In his book, Al-Fatwa Bayna al-indibat Wa-at-tasayyub, the eminent Muslim scholar, Sheikh Yusuf Al-Qaradawi, states the following: “Lexically, the Arabic word fatwa means to give a satisfactory answer regarding a certain issue.
In the technical language of Shari`ah, the word fatwa clarifies the Islamic ruling in an answer given to question or a set of questions usually related to an Islamic issue. It does not make any difference whether the questioner is a person or a group of persons.
It stands to reason that fatwa is not an easy task, but rather an arduous one. This is because the one who commits himself to issuing fatwas acts on behalf of Allah’s Messengers and Prophets. The Prophet (peace and blessings be upon him) is reported to have said: “Scholars are the heirs of Prophets, and Prophets neither left behind dinars nor dirhams (Arab coins); rather they left knowledge. He who acquires knowledge has really gained something of great value.”
Both the Rightly-Guided Caliphs as well as all the Companions of the Prophet (may Allah be pleased with them all) used to show extreme caution before giving Fatwas. Sometimes, they’d completely decline from carrying out the process. They held deep respect for the person who did not hasten in delivering Fatwas. When asked about a certain religious issue, the Prophet’s Companions (may Allah be pleased with them all), used to forward Fatwas to one another, passing them around in an attempt to avoid shouldering the heavy responsibility of answering them.

Sometimes, the Prophet (peace and blessings be upon him), when asked about certain matters, would decline to answer it until he asked Gabriel first. The Prophet (peace and blessings be upon him), said: “He who issues Fatwas without having sound religious knowledge will bear the burden of the one to whom he issued a Fatwa.”
Imam Ahmad (may Allah be pleased with him) said that the one nominated to hold the position of Mufti, should possess the following characteristics:
1. He should have a pure intention to guide the questioner and never to misguide him.
2. He should have deep insight, equanimity and tranquility.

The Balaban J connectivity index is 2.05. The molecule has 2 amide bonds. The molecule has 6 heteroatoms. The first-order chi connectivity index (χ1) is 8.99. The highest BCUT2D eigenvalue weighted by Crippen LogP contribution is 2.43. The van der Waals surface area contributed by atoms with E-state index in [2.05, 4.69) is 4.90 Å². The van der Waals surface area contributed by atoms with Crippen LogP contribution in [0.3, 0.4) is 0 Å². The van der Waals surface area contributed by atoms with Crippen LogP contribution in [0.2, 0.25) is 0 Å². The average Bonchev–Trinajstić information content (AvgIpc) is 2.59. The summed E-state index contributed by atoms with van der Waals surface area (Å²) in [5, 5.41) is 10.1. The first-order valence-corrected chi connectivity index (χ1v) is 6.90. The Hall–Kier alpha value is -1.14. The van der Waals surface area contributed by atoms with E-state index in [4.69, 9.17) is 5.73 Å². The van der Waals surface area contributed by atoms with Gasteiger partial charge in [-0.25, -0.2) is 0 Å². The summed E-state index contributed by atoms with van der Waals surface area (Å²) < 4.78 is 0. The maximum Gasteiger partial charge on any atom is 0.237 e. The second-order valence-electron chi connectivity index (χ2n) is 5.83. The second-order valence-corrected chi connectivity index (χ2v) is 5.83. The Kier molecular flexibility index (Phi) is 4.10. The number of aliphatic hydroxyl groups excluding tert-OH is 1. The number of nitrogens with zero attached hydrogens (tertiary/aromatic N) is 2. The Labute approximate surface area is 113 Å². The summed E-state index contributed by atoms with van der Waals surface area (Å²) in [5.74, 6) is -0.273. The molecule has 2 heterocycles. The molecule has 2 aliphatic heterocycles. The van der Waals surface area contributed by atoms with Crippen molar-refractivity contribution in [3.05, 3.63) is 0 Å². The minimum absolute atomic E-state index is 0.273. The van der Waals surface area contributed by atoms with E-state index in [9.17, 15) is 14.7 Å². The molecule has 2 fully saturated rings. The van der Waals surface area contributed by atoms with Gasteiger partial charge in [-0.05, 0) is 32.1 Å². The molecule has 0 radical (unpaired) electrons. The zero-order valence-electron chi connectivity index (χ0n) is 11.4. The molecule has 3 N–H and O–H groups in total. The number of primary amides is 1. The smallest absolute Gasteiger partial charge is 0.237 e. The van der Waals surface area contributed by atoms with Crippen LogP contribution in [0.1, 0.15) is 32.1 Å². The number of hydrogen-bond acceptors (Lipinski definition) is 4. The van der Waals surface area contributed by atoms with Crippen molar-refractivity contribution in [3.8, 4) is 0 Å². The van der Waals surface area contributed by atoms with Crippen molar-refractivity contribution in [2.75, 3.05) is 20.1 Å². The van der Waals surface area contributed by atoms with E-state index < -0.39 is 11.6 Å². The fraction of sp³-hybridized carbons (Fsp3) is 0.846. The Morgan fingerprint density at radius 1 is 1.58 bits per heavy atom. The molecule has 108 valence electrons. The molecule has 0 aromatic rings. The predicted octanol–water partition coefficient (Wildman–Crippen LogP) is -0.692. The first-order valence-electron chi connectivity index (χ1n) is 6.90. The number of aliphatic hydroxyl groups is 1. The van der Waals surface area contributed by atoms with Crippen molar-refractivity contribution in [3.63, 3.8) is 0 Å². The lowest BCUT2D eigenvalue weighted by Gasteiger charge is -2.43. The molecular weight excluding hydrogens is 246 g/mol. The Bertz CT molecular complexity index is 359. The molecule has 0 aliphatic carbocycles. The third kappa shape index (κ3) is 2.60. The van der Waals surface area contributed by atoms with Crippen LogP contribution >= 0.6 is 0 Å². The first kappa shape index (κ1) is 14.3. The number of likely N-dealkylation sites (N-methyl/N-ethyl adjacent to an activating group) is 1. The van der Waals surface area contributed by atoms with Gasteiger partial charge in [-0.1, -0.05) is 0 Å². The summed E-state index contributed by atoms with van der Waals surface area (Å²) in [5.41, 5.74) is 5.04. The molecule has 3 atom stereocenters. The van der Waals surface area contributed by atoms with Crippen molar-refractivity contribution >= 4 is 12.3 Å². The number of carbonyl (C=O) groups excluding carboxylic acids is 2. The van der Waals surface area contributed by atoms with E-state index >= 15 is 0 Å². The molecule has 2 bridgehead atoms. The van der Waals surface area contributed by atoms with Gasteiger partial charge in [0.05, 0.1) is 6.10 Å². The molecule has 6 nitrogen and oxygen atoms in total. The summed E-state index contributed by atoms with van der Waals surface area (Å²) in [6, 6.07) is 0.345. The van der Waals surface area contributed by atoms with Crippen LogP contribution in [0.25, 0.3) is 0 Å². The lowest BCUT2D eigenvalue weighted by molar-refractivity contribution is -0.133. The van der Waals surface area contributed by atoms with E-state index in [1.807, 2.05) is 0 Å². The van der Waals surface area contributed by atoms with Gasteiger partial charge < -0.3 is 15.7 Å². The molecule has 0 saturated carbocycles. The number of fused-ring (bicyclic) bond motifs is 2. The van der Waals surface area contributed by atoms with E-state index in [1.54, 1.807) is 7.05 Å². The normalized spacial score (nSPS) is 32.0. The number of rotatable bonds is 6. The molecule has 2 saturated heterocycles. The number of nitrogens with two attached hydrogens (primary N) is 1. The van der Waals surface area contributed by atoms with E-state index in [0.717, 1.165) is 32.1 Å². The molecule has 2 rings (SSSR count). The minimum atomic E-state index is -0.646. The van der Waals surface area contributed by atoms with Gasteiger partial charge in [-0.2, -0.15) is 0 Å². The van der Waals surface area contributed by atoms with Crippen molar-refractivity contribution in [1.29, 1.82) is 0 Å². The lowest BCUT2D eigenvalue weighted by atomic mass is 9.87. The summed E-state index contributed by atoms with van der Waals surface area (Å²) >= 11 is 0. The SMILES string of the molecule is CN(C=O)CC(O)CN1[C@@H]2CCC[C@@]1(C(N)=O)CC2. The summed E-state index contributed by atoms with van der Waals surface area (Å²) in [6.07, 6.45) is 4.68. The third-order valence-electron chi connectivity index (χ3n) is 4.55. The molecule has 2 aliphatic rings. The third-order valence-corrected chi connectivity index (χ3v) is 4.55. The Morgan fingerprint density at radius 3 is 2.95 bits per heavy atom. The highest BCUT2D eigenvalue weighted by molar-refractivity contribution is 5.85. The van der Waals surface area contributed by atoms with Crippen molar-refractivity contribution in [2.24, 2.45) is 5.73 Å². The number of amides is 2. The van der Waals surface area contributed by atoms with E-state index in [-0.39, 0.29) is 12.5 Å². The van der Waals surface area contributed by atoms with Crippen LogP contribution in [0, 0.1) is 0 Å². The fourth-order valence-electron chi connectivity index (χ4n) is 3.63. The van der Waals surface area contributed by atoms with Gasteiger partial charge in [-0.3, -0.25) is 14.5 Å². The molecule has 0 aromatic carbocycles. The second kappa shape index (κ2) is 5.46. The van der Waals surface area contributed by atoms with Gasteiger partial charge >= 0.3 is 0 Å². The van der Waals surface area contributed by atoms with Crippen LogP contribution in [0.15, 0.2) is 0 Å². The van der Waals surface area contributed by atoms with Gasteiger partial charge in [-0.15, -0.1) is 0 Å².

3. He should have a firm religious background and deep knowledge.
4. In his capacity as a religious leader, the Mufti should have adequate means to earn his livelihood.
5. Finally, he should be aware of daily life and contemporary issues.”
Moreover, Sheikh M. S. Al-Munajjid, a prominent Saudi Muslim lecturer and author, adds:
“Not every individual has the right to issue Fatwas and make pronouncements on matters. A Mufti must be qualified and of profound knowledge. He has to be able to know the evidence, the wording and apparent meaning of the texts, what is Sahih (authentic) and what is Da`if (weak), An-Nasikh wal-Mansukh (the abrogating and the abrogated), what is specific in application and what is general, and what is stated in brief and what is mentioned in detail.
this needs lengthy experience and practice, knowledge of the various branches of Fiqh and where to look for information, knowledge of the opinions of the scholars and jurists, and memorization or knowledge of the religious texts. The Mufti should be knowledgeable and rich in life experience. We cannot imagine him to live in an ivory tower and turn a blind eye to life around him.
Undoubtedly, issuing Fatwas without having qualification to do so is a grave sin. Allah has warned us against that, saying: “And speak not, concerning that which your own tongues qualify (as clean or unclean), the falsehood: “This is lawful, and this is forbidden,’ so that ye invent a lie against Allah. Lo! Those who invent a lie against Allah will not succeed.” (An-Nahl: 116)”